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Alex Hutchins

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What does it mean to be human?

As a College professor, I start the first day of every class by asking my students this question. Needless to say, they do not know how to answer it, even though they have previously had psychology and philosophy courses prior to the Junior/Senior classes that I typically teach.

So, if students do not know how to answer this question right away, then my next question is, do the rest of us know how to answer this question right away or would it require some reflection?

Or, does anyone really care?

I am sure that it has different meaning for different people but would it also have different meanings for different cultures?

Does being human mean some different in Christianity than it does for Muslims or people of the Jewish faith or agnostics for that matter?

Do we need to prove that we exist in order to answer this question? And, while you are pondering this one, let me explain: I am talking about "I think therefore I am," but is this life "real" or is this life a metaphor for the life that we will all be experiencing after death? If this life therefore is not real, does it matter that we exist and furthermore, does being human have any meaning at all?

Are we human because we oftentimes do not practice what we preach?

Are we human because we can skillfully put down the thoughts and comments of others?

Are we human because we are arrogant or wealthy although I see the two as mutually exclusive myself?

Are we human because we have faith and hypocritically live out that faith in our daily lives?

Are we human because we are a racist and have found clever ways to hide why we feel that way?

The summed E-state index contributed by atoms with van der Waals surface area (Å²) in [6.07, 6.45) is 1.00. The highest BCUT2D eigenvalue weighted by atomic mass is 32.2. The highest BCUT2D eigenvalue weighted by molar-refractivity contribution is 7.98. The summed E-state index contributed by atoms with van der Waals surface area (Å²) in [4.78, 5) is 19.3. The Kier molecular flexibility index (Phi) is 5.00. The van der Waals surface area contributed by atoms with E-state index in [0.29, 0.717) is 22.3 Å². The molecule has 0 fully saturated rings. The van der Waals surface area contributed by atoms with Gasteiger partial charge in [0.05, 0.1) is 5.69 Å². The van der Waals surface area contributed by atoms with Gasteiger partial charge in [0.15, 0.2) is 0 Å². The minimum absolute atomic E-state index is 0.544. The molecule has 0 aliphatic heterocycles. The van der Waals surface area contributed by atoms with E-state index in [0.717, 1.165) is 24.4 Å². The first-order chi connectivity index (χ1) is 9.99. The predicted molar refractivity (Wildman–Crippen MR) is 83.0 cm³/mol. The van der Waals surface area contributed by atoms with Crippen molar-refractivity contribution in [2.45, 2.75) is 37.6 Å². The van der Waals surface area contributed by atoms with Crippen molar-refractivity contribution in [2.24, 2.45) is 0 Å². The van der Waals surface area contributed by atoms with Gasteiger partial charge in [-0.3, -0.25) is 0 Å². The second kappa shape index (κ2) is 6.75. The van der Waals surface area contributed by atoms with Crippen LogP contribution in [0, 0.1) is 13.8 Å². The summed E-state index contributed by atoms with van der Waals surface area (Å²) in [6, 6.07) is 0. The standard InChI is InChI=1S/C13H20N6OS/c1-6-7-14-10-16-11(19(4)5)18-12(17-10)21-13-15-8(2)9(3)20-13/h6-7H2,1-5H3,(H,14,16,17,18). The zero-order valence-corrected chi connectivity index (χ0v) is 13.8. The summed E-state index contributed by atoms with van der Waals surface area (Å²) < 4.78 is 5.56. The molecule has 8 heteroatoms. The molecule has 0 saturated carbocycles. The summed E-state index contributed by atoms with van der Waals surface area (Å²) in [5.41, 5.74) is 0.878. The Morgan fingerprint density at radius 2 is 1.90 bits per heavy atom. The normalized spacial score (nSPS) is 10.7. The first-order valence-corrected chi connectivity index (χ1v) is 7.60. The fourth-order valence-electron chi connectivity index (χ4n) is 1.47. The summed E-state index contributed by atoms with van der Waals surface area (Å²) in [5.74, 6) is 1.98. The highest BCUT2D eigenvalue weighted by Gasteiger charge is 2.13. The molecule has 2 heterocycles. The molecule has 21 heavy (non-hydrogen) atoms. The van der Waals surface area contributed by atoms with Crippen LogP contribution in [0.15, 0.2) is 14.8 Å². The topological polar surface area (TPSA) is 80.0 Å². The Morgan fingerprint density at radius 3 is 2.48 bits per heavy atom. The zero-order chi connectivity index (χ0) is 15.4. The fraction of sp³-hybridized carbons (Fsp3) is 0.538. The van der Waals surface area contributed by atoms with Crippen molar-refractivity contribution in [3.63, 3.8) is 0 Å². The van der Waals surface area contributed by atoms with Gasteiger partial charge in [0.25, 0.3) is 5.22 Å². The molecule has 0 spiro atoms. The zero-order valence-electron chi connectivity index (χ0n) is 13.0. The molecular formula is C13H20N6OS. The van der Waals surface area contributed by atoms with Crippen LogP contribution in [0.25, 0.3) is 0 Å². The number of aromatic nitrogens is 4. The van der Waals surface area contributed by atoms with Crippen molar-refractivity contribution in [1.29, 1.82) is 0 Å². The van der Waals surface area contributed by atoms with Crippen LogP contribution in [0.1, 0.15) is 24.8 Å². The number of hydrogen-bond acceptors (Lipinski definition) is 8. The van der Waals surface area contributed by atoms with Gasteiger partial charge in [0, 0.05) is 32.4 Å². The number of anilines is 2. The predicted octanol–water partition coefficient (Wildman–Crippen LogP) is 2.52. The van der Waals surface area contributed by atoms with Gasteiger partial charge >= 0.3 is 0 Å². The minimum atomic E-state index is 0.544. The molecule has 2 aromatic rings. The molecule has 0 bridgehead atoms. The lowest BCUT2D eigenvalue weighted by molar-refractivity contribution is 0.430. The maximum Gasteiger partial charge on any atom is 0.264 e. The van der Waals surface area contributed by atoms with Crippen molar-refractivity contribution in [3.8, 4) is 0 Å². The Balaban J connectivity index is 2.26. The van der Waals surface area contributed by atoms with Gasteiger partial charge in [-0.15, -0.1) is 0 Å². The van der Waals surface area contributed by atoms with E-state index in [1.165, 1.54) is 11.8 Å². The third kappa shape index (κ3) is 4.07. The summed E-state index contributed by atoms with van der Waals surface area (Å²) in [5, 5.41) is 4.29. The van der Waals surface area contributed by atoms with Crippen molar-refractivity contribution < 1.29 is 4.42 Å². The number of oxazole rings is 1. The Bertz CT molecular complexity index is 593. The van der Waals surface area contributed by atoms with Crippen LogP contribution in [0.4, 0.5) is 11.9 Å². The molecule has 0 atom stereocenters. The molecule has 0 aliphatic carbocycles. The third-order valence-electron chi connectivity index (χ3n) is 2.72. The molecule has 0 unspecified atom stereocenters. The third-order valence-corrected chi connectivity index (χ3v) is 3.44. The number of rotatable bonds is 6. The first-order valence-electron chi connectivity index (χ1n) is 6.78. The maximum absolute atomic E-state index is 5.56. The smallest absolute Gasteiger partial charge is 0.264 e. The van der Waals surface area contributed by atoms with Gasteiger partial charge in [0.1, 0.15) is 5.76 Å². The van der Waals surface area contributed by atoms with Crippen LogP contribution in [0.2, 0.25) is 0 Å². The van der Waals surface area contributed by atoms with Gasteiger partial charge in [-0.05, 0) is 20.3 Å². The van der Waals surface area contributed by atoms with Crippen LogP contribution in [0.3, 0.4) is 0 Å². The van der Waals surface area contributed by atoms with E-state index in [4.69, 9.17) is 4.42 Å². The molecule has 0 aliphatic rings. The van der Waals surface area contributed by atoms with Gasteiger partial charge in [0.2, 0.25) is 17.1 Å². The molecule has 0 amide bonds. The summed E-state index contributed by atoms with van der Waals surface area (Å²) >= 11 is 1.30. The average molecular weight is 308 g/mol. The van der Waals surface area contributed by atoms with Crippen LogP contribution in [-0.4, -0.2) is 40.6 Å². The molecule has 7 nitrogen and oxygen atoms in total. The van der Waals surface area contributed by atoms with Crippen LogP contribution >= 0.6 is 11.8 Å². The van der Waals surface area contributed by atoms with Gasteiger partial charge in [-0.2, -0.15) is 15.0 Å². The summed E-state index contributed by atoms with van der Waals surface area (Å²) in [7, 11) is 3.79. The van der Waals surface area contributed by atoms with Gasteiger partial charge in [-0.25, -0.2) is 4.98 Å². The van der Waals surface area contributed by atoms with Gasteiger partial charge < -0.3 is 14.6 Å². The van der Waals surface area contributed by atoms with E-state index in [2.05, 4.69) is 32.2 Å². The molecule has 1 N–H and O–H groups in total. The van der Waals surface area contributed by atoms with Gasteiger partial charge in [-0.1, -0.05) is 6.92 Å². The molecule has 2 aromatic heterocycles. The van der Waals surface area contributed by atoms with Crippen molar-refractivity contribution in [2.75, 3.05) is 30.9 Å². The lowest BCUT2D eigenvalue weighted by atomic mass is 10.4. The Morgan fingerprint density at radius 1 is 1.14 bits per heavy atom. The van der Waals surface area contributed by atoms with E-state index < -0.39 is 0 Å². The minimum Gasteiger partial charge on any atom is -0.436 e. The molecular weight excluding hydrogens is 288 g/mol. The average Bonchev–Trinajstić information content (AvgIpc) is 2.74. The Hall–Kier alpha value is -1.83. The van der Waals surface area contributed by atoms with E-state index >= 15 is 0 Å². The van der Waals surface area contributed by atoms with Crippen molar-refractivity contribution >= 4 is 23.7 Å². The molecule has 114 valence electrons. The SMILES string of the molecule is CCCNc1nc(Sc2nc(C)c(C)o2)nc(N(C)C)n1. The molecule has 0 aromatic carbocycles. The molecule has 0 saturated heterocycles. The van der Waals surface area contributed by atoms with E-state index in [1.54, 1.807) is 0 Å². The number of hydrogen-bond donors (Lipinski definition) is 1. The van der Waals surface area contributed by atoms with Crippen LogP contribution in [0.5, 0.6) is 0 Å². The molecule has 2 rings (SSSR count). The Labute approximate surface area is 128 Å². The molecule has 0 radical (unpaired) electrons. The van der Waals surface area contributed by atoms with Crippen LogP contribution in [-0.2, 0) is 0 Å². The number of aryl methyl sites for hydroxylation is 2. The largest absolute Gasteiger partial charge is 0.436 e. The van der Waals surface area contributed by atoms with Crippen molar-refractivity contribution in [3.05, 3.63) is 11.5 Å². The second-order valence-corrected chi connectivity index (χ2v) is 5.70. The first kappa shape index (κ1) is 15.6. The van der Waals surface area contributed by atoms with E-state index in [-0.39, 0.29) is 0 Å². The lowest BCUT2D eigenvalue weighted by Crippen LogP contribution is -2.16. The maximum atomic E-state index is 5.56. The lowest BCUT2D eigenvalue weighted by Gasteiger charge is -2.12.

Are we human because we have cheated on our spouses?

Are we human because we like to engage in wars all over the globe so that we can prove we are better than others, or stronger... while really wanting to impose our way of life on them?

Are we human because we cannot accept cultural diversity as the new norm?

What are your thoughts as to what it means to be human?

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    Jun 26 2013: What other creature on this planet is self-destructive (suicidal)? Reason makes us human :} There is a reason that humans (we) do or not do things. There are reasons why we want to explore, divide, conquer, believe in a higher power, sing, laugh, cry, ...a cause behind all questions, because we are human. I apologize for keeping my answer so simple and repetitive to what seems to be a complicated question to many but I do have a good reason. :} Any other answer is a subcategory below a simple one word answer. I have thought about this for years. Culture makes no difference.
    • Jun 27 2013: How do you know for certain that other plants and animals don't "explore, divide, conquer, beluieve in a higher power, sing, laugh, cry"? Just because we may not yet be able to communicate with them does not mean that they are somehow sub-human.
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        Jun 30 2013: I did not suggest they are sub-human. The difference is reason. Can you prove they can reason (logic, mathematics, create art or even make sense of reality)? It's about the difference not the greater being. My point is the difference between impulses and reasons. To know why we feel the way we feel. I have a pain in my gut-I am hungry-I need to eat-that tasted bad-I need the energy though. OR I'm playing football on a hot day-I need to drink lots of water-it is good for me to do this-I drank too much water and now I'm on my way to the hospital-I found out I did not have enough sodium with my water-that is the reason I feel the way I feel now-I have experienced this and know for sure now. I have reason not to drink too much water next time because of the lack of sodium intake. What animal can demonstrate this? What animal self-destructs (sub-human?)?
        • Jun 30 2013: I can't prove animals/plants can reason or not. All I can say is that reasoning (as opposed to impulse) can often be a detriment to us. It can cloud the truth as with children who often "see" things more clearly than adults do. How do animals know what plants are poisonous to them and which are not? Surely it's not instinct alone.
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          Jul 4 2013: Vincent, Do you suppose the 4000 year old redwood experience the confusion that you describe above in its quest for longevity, or does it have a less ambiguous behavior pattern internalized?

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